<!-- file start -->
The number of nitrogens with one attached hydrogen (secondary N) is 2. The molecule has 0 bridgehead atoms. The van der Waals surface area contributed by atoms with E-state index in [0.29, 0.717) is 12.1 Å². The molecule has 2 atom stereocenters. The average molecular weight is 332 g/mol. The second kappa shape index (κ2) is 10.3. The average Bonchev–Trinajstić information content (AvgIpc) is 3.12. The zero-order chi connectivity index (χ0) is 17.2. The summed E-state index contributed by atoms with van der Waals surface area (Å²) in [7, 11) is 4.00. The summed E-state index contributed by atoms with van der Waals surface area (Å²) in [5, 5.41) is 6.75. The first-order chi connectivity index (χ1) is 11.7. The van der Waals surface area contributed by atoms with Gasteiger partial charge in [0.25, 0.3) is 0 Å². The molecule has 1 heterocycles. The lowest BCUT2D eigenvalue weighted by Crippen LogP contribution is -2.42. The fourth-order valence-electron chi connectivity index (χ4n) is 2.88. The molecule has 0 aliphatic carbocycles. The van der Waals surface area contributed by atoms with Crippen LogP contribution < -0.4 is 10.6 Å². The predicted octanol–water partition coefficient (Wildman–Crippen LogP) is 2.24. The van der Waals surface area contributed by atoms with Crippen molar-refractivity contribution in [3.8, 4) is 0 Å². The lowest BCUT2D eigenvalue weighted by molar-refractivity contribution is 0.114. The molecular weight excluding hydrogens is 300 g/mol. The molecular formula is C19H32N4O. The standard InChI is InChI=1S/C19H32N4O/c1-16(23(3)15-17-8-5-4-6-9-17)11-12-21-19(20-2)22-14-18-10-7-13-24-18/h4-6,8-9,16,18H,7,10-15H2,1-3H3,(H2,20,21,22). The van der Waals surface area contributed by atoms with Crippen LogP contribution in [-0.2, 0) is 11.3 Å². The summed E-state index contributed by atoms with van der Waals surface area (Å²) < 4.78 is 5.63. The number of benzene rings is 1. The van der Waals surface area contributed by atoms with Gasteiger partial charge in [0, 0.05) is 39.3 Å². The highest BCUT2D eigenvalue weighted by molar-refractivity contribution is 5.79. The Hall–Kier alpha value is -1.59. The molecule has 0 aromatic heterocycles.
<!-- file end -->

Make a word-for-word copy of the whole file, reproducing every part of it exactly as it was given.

The number of nitrogens with one attached hydrogen (secondary N) is 2. The molecule has 0 bridgehead atoms. The van der Waals surface area contributed by atoms with E-state index in [0.29, 0.717) is 12.1 Å². The molecule has 2 atom stereocenters. The average molecular weight is 332 g/mol. The second kappa shape index (κ2) is 10.3. The average Bonchev–Trinajstić information content (AvgIpc) is 3.12. The zero-order chi connectivity index (χ0) is 17.2. The summed E-state index contributed by atoms with van der Waals surface area (Å²) in [7, 11) is 4.00. The summed E-state index contributed by atoms with van der Waals surface area (Å²) in [5, 5.41) is 6.75. The first-order chi connectivity index (χ1) is 11.7. The van der Waals surface area contributed by atoms with Gasteiger partial charge in [0.25, 0.3) is 0 Å². The molecule has 1 heterocycles. The lowest BCUT2D eigenvalue weighted by Crippen LogP contribution is -2.42. The fourth-order valence-electron chi connectivity index (χ4n) is 2.88. The molecule has 0 aliphatic carbocycles. The van der Waals surface area contributed by atoms with Crippen LogP contribution < -0.4 is 10.6 Å². The predicted octanol–water partition coefficient (Wildman–Crippen LogP) is 2.24. The van der Waals surface area contributed by atoms with Crippen molar-refractivity contribution in [3.8, 4) is 0 Å². The lowest BCUT2D eigenvalue weighted by molar-refractivity contribution is 0.114. The molecular weight excluding hydrogens is 300 g/mol. The molecular formula is C19H32N4O. The standard InChI is InChI=1S/C19H32N4O/c1-16(23(3)15-17-8-5-4-6-9-17)11-12-21-19(20-2)22-14-18-10-7-13-24-18/h4-6,8-9,16,18H,7,10-15H2,1-3H3,(H2,20,21,22). The van der Waals surface area contributed by atoms with Crippen LogP contribution in [-0.2, 0) is 11.3 Å². The summed E-state index contributed by atoms with van der Waals surface area (Å²) < 4.78 is 5.63. The number of benzene rings is 1. The van der Waals surface area contributed by atoms with Gasteiger partial charge in [0, 0.05) is 39.3 Å². The highest BCUT2D eigenvalue weighted by molar-refractivity contribution is 5.79. The Hall–Kier alpha value is -1.59. The molecule has 0 aromatic heterocycles.